Narrowing down your conversion optimization metrics helps better conversions as you’re able to focus on them squarely, pouring all your resources on them.
In an AMA on Online Geniuses – an online community for marketers – Oli Gardner was asked the following question: Which business metrics do you think Unbounce performs best at?
Oli’s answer: “Hmm. We’re making great progress at reducing churn (we have a task force focused specifically on that this year)… Our NPS score for people who have any contact with our customer success team is incredible (85), so that’s definitely something we try to leverage as much as possible…”
The Unbounce team – at the time of this AMA – was focusing on reducing churn. They even had a task force for it. That’s pretty much where all their conversion optimization efforts were going. You can imagine the impact of an axe that’s repeatedly hitting one spot on a tree, as opposed to hitting different spots on the tree.
Does this mean other non-conversion related metrics – page visits, traffic sources, bounce rates, time on page, etc. – aren’t important anymore? Well, not exactly. You still want to compare metrics like page visits to conversion numbers, traffic sources vs. conversions, time on page vs. actual conversion rates, mobile/desktop users vs. conversions, and so on.
So yes, metrics unrelated to actual conversions are still important when using conversion optimization tools. But you want to focus on actual conversion metrics to use conversion tools optimally.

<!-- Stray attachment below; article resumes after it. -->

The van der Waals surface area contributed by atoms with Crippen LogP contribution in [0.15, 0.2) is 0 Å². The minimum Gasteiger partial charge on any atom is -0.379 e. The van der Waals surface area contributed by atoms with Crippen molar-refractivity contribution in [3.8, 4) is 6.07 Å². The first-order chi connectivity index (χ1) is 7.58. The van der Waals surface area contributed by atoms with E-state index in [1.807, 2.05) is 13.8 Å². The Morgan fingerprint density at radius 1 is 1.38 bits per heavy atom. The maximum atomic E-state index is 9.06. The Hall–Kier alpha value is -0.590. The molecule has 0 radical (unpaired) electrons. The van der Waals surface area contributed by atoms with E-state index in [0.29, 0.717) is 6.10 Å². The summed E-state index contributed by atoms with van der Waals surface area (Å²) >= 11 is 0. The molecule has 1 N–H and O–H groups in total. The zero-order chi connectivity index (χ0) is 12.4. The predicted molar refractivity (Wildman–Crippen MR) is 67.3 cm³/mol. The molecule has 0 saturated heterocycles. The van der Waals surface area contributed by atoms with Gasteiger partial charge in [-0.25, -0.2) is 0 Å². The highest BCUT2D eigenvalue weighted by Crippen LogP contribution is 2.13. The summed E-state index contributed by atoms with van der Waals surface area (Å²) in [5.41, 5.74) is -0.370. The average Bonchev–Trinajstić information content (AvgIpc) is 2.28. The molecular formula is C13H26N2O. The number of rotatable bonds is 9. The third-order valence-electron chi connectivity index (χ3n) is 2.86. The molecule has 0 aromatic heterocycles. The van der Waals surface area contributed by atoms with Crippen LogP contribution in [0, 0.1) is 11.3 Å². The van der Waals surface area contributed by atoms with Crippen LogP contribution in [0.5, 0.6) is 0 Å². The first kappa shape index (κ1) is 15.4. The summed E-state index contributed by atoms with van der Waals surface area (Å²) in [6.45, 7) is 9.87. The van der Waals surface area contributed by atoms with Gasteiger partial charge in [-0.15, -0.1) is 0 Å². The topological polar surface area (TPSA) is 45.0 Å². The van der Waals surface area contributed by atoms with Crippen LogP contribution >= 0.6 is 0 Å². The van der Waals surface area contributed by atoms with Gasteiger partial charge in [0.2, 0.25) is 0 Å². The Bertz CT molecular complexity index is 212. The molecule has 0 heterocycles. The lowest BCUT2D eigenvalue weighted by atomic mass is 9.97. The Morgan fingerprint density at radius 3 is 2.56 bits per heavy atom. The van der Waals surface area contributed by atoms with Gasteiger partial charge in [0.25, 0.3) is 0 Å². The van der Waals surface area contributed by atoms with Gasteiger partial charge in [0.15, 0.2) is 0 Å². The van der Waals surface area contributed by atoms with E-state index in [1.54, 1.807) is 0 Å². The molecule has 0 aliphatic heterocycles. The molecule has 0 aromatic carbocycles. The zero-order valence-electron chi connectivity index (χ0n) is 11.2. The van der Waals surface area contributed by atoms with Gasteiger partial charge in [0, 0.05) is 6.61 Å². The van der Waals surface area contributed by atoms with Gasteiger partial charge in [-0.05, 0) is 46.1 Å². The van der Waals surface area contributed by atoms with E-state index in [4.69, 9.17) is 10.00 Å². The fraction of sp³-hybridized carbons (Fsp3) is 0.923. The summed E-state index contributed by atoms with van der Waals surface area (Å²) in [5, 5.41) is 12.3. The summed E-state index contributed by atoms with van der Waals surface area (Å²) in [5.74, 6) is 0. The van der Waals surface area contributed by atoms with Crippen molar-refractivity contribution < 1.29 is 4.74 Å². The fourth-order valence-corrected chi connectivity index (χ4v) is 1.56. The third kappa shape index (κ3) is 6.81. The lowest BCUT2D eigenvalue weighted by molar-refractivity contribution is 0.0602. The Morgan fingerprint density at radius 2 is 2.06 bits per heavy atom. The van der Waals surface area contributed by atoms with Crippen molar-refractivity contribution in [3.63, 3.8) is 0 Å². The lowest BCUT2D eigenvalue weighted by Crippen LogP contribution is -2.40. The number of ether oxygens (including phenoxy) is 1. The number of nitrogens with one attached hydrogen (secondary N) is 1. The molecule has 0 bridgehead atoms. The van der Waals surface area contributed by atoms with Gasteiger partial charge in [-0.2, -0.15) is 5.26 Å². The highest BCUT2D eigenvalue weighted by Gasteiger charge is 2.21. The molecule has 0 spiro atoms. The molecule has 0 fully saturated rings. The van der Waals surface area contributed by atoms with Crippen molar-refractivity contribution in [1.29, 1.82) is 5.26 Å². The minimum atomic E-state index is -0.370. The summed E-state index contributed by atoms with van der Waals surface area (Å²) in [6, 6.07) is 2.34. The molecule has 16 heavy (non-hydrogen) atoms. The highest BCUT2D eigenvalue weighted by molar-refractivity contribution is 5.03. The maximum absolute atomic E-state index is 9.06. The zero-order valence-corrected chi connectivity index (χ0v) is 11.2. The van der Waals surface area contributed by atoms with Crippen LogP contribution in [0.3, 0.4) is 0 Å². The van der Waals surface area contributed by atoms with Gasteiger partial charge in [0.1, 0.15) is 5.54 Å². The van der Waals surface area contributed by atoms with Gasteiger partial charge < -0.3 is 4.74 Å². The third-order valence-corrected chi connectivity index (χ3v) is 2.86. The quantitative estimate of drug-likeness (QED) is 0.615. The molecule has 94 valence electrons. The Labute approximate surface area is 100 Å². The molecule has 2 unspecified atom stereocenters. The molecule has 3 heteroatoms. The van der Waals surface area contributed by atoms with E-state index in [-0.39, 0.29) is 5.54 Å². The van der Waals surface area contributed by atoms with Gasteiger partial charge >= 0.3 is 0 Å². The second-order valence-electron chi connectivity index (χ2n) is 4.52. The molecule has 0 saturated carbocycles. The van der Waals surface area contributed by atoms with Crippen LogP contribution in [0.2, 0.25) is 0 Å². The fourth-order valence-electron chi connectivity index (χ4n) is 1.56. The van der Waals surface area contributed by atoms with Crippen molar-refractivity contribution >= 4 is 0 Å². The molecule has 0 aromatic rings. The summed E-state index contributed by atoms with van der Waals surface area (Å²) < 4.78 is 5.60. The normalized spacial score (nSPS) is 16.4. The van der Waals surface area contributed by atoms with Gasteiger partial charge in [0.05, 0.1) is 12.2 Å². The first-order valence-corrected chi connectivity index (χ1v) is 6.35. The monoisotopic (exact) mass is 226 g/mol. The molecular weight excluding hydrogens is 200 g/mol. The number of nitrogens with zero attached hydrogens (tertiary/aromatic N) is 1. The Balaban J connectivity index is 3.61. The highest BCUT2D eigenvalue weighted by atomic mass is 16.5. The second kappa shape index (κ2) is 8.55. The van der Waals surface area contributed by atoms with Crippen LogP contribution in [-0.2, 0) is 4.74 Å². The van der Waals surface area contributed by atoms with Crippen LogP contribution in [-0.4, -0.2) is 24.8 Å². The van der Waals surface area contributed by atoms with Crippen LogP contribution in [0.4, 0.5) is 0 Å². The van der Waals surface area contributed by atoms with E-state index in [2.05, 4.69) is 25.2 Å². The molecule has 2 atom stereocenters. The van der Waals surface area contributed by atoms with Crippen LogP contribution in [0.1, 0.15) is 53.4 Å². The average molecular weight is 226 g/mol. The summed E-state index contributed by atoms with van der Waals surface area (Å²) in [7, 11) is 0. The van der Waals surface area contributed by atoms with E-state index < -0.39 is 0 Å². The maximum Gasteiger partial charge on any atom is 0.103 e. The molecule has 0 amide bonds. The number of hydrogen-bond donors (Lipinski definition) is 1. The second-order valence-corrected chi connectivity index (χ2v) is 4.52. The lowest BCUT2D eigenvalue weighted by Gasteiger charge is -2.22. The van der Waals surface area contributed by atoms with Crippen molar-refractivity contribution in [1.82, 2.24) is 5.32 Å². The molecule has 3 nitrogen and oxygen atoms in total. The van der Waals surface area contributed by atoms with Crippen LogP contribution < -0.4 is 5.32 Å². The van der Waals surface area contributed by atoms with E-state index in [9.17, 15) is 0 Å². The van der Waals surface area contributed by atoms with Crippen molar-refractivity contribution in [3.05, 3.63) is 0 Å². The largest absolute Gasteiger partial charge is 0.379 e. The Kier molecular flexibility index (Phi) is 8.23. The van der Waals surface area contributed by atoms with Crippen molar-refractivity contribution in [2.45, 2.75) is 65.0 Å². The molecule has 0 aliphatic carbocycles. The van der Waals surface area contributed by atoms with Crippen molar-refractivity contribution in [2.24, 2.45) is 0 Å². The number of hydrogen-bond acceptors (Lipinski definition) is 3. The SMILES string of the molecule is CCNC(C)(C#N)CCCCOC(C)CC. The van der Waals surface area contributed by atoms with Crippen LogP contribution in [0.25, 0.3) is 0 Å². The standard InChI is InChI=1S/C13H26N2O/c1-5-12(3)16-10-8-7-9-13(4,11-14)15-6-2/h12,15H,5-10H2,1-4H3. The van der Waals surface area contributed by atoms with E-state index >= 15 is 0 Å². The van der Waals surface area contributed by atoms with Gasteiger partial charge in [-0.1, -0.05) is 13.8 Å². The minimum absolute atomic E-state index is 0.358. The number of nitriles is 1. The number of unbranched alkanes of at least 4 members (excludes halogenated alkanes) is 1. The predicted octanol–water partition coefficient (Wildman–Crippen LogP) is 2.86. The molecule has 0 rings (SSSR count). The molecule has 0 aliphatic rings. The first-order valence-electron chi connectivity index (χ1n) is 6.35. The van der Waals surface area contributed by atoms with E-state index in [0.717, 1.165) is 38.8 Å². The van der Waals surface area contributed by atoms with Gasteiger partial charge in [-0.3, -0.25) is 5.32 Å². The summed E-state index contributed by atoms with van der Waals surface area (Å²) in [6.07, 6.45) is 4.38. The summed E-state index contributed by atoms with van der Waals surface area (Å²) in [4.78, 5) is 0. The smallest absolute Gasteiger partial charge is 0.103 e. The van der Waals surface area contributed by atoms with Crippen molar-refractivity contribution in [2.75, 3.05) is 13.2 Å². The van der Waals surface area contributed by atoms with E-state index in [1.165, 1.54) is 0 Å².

Tip #2: Avoid confirmation bias like a plague
On average, companies are spending as much as $2,000 a month on CRO tools.
With this pricey type of tool, you need to be sure being stuck on confirmation bias doesn’t deter your much-needed ROI.
Associate professor emeritus of Health Economics Of Addiction at the University of Illinois, Shahram Heshmat, explains confirmation bias this way:
“Confirmation bias occurs from the direct influence of desire on beliefs. When people would like a certain idea/concept to be true, they end up believing it to be true. They are motivated by wishful thinking. This error leads the individual to stop gathering information when the evidence gathered so far confirms the views (prejudices) one would like to be true.”
That a tool shows what you’ve been desiring to see doesn’t mean it’s valid. You can relate, right? That moment when you’re seeing a 70% lift in conversions and goose gumps start getting the best of you. The data may not be entirely accurate, you should do some further research.
The famous two-tailed tests can come in handy here; where you’re not just looking at the interpretation of data in just one direction.